Markram has a very micro focus. For instance, he has sliced up thousands of rat brains and stained them and stimulated them and cataloged them. And this whole project has the same intensely micro focus. That’s extremely valuable, but it’s like building a supercomputer simulation of how gasoline ignites in order to understand how a car runs, when we don’t even understand the roles of the carburetor and fuel pump and combustion chamber, to borrow an overused analogy.

For instance, I’m sure Blue Brain will cast light on the mechanisms underlying memory, but when these guys say “memory” they mean synaptic plasticity. What I want to know is how I remember my beloved Shiba-ken, Wanda, who was hit and killed by a car in Kamakura.

It seems to me we don’t need supercomputers to model the brain, although I’m sure they’ll be useful; we need concepts to model. The actual model could be no bigger than Jay Forrester’s ground-breaking system dynamics model of the world’s socioeconomic system. The problem is not the technology for modeling—it’s what we model.

The same goes for neurotheology. We desperately need a computer model, but before that—we need a theory.

Putting Google in charge of your TCP/IP stacks

Wednesday, October 20th, 2004

I just noticed that installing Google Desktop injected Google code into my TCP/IP stacks. I love Google Desktop, but do we really want Google controlling the TCP/IP on our computers?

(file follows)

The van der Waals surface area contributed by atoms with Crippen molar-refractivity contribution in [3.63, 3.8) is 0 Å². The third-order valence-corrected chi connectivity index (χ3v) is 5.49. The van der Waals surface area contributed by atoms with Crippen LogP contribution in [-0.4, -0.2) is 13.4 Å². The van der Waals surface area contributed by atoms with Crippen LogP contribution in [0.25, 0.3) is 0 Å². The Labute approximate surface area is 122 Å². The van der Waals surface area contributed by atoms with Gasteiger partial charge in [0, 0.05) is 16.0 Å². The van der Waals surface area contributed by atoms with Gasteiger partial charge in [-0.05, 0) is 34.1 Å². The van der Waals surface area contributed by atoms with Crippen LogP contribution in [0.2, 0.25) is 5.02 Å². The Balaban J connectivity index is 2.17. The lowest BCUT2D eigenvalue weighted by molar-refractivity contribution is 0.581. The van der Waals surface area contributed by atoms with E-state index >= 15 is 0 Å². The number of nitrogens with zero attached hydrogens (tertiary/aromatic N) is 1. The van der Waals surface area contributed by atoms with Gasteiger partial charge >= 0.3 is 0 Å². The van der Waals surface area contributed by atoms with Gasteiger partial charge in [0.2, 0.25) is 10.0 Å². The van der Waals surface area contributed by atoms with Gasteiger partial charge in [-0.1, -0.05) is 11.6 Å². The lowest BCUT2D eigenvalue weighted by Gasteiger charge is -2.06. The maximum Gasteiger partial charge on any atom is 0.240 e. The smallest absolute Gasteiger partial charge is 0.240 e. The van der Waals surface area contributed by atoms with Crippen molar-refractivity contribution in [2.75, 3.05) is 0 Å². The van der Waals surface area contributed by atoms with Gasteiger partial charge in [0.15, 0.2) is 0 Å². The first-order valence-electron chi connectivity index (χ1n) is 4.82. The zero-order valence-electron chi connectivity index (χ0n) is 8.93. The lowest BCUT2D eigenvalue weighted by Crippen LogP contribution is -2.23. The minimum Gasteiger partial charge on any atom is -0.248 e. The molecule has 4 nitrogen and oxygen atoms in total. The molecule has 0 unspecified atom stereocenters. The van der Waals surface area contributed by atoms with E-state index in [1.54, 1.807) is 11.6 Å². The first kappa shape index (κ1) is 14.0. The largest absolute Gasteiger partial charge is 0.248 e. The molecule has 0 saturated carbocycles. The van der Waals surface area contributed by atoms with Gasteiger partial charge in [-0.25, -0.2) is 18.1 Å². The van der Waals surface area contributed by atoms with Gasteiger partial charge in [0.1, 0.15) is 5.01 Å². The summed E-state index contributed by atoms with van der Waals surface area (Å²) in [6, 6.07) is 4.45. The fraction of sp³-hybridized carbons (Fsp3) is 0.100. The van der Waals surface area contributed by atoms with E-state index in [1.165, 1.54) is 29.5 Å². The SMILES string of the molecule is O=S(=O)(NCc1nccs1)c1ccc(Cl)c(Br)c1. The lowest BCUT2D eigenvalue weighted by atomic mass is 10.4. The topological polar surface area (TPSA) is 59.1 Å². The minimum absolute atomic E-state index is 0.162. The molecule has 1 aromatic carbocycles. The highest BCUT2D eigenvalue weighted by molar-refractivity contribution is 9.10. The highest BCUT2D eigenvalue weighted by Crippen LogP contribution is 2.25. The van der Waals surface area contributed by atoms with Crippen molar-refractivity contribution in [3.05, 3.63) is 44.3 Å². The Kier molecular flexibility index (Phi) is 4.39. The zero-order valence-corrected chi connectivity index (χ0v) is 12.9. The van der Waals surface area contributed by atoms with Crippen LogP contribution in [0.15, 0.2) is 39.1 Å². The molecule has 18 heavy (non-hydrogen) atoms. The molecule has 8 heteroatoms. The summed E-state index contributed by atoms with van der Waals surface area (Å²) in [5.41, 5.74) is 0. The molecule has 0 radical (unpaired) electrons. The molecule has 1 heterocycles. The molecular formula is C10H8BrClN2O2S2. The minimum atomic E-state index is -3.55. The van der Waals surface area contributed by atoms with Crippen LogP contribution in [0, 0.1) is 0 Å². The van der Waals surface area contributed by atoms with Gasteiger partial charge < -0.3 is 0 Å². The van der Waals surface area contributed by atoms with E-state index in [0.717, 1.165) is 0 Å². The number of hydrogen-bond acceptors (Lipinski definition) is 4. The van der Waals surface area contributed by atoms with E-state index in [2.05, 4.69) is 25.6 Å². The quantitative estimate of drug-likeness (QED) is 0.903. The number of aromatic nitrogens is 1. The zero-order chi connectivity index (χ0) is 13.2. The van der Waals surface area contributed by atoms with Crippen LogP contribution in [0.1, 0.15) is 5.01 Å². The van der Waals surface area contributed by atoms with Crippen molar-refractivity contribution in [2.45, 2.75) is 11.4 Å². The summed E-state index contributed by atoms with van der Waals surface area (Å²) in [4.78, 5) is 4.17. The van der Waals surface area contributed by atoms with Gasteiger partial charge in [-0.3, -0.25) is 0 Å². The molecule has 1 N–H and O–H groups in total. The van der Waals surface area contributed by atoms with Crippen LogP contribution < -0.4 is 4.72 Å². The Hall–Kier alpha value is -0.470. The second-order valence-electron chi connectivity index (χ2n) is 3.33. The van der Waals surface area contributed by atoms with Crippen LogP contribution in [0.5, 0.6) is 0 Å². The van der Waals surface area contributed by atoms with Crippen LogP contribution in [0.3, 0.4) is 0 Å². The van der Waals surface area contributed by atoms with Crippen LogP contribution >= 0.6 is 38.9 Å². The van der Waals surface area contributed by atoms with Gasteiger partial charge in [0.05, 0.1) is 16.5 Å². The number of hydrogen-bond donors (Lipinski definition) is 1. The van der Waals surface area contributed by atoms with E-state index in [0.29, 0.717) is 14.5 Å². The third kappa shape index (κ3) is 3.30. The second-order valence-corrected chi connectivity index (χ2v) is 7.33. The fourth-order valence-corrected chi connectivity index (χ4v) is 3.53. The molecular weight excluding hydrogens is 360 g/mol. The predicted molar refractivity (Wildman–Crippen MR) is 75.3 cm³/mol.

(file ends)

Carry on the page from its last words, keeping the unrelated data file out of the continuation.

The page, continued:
Saturday, October 9th, 2004

Is “performant” a word? I came across it in an article about Microsoft Visual Studio .NET 2005:

C++ is the easiest language to use for native interop and is often the most performant.

Why Microsoft creates buggy software inefficiently

Monday, August 2nd, 2004

We’ve all heard that Microsoft software is buggy. Bill G. says this is just because so many people use it they find all the bugs and so they get more attention, plus there are those who just enjoy pissing on MS. But I just had the experience, for the first time in a decade, of programming for Windows. The bottom line is that the entire environment is so buggy, flaky, and poorly documented that it’s a miracle anyone can write a program for Windows which runs at all.

Bill says that the open-source model can’t work because there’s no economic incentive to produce solid software or support it. What I realized is that he has it exactly backwards. The MS software development model can’t produce good software because it’s corrupted by the need to get the next version of the product out the door. Good software periodically and suddenly requires being rearchitected, or “refactored”, as they say, at inopportune times from the standpoint of the CFO. With the MS model, there is never a reason to take the time to go back and build the software right.

The elegance of the MS architecture has gone steadily down since Windows 3.1, which although kind of funky, at least had a weird predictability and consistency about it. Now, there are layers upon layers of additional libraries and wrappers on top of it, each